'Gazetteer of the Persian Gulf. Vol I. Historical. Part IA & IB. J G Lorimer. 1915'  (182/1782)
The record is made up of 2 volumes (1624 pages). It was created in 1915. It was written in English. The original is part of the British Library: India Office The department of the British Government to which the Government of India reported between 1858 and 1947. The successor to the Court of Directors. Records and Private Papers.
This transcription is created automatically. It may contain errors.
final catastrophe, orders were sent out from Europe by the King of
Portugal that every effort should be made to keep Masqat and that
" Cassapo " (perhaps Khasab) should be strengthened; at Masqat Shaikhs
and Moors were not to be allowed to live in the town. If possible, a
port should be created at " Bandaly " near "Comoras" (Bander 'Abbas).
After the fall of Masqat, a Portuguese fleet was sent to the Gulf and Position of
apparently prospected for a new settlement on the coasts of Lar [i .e., ^ s ,
probably of the modern Bastak and Lingeh districts) and on those of Oulf after
Ilasa. The island of Hanjam seems to have been tendered by the
Persians, with rights of fortifications; but the Portuguese did not accept 'Oman. 1650-
the offer, from an impression, apparently, that a site at " Cassapo" 5,i
(perhaps Khasab) or at some other point upon the Arabian coast would be
more advantageous. The Portuguese Factory and privileges at Kung,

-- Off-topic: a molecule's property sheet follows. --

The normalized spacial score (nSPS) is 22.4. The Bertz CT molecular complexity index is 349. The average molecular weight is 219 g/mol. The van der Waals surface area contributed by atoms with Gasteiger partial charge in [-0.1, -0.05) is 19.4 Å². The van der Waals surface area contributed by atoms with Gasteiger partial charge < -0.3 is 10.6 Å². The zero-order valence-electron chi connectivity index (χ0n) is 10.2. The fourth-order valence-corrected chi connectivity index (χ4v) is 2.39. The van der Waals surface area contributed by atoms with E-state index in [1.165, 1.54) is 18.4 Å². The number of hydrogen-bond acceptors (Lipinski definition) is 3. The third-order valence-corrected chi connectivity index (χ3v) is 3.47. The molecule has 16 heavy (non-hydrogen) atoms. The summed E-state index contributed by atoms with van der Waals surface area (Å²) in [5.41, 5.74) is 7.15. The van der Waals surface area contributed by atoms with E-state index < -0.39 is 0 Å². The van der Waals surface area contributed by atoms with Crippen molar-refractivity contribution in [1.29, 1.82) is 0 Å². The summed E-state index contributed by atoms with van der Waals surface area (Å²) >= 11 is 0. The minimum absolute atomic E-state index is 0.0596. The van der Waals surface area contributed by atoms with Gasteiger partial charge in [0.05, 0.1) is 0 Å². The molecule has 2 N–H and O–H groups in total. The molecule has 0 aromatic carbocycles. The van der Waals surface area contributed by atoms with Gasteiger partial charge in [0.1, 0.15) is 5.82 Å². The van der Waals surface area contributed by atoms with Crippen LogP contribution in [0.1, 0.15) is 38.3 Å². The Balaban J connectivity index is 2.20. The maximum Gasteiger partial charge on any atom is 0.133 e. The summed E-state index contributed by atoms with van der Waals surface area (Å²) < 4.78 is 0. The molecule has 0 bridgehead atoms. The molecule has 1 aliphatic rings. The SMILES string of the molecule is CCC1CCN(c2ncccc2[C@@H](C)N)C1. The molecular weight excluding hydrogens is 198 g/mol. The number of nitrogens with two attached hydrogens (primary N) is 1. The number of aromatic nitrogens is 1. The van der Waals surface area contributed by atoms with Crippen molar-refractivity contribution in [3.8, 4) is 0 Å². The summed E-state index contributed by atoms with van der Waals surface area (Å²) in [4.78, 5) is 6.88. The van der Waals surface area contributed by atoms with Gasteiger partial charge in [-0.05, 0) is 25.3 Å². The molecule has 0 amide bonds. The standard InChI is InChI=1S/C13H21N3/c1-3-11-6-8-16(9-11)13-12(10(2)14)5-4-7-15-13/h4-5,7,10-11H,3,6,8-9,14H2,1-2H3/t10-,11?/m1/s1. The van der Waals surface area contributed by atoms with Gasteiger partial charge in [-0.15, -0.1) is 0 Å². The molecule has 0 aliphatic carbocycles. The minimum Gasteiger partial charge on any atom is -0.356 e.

founded about 1625, were maintained; but, with the cessation of the
power of the Portuguese to compel vessels to call there, the prosperity of
the place seems gradually to have departed. The Portuguese had thus
been dislodged from their last remaining territorial foothold in the Persian
Gulf, and the Portuguese flag, as familiar in Gulf waters during nearly a
century and a half as that of a local power, had become the ensign of
a distant and foreign nation,
The fall of the Portuguese was due to several causes, principally
perhaps to violence and bad faith in dealing with their Oriental neigh- Portuguese
bours ; but also, largely, to jealousies and dissensions among themselves. P owei -
They founded no mercantile company, as did their rivals the English
and the Dutch, their trade being instead inefficiently administered as a
royal monopoly ; and, in the end, even the military basis on which their
power rested became insecure for want of discipline and of professional
foresight. The low level of Portuguese naval discipline in 1624-25 was
remarked by the Italian traveller Pietro della Valle, who, notwith
standing his marked sympathy for fellow-Catholics, could not forbear from
contrasting what he saw on Portuguese vessels with the conditions that
prevailed on board English ships. The verdict of the Portuguese
historian himself is given in these words: "The ruin of our affairs
" proceeds from the little regard the great ones have for the lesser sort;
" and the covetousness of the small ones, which made them forget their
" country and their honour The Portugueses can recover what is
" lost, but know not how to preserve what they gain, which is the
" most glorious part, it being the work of fortune to gain, and that of
" prudence to preserve."*
* See The Portugues Asia, Vol. Ill, pages 382 — 3 (btevens translation of
Manuel de Fariay Sous a).
About this item
Theses two volumes make up Volume I, Part IA and Part IB (Historical) (pages i-778 and 779-1624) of the Gazetteer of the Persian Gulf Historically used by the British to refer to the sea area between the Arabian Peninsula and Iran. Often referred to as The Gulf or the Arabian Gulf. , ’Omān and Central Arabia (Government of India: 1915), compiled by John Gordon Lorimer and completed for press by Captain L Birdwood.